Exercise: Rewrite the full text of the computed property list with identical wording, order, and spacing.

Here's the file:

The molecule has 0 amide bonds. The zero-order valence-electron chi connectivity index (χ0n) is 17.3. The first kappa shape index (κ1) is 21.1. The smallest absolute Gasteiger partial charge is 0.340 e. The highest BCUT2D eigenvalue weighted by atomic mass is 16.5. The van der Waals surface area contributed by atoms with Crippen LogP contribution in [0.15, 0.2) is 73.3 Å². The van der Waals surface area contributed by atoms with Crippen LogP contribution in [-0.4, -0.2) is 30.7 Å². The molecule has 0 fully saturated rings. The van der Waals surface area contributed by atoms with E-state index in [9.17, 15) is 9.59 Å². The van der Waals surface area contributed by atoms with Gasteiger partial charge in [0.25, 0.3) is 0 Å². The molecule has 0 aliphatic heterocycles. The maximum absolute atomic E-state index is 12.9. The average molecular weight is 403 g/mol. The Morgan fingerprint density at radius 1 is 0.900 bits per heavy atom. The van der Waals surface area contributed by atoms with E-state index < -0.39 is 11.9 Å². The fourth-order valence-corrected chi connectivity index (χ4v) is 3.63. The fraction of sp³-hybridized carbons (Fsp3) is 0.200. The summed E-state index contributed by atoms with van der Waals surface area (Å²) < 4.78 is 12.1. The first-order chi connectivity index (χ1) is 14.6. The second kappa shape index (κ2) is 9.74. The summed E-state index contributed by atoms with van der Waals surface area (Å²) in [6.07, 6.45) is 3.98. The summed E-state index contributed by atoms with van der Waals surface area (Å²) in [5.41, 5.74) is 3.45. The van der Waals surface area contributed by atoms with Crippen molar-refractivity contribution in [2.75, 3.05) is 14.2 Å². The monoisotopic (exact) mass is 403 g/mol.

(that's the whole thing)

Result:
The molecule has 0 amide bonds. The zero-order valence-electron chi connectivity index (χ0n) is 17.3. The first kappa shape index (κ1) is 21.1. The smallest absolute Gasteiger partial charge is 0.340 e. The highest BCUT2D eigenvalue weighted by atomic mass is 16.5. The van der Waals surface area contributed by atoms with Crippen LogP contribution in [0.15, 0.2) is 73.3 Å². The van der Waals surface area contributed by atoms with Crippen LogP contribution in [-0.4, -0.2) is 30.7 Å². The molecule has 0 fully saturated rings. The van der Waals surface area contributed by atoms with E-state index in [9.17, 15) is 9.59 Å². The van der Waals surface area contributed by atoms with Gasteiger partial charge in [0.25, 0.3) is 0 Å². The molecule has 0 aliphatic heterocycles. The maximum absolute atomic E-state index is 12.9. The average molecular weight is 403 g/mol. The Morgan fingerprint density at radius 1 is 0.900 bits per heavy atom. The van der Waals surface area contributed by atoms with E-state index < -0.39 is 11.9 Å². The fourth-order valence-corrected chi connectivity index (χ4v) is 3.63. The fraction of sp³-hybridized carbons (Fsp3) is 0.200. The summed E-state index contributed by atoms with van der Waals surface area (Å²) < 4.78 is 12.1. The first-order chi connectivity index (χ1) is 14.6. The second kappa shape index (κ2) is 9.74. The summed E-state index contributed by atoms with van der Waals surface area (Å²) in [6.07, 6.45) is 3.98. The summed E-state index contributed by atoms with van der Waals surface area (Å²) in [5.41, 5.74) is 3.45. The van der Waals surface area contributed by atoms with Crippen molar-refractivity contribution in [2.75, 3.05) is 14.2 Å². The monoisotopic (exact) mass is 403 g/mol.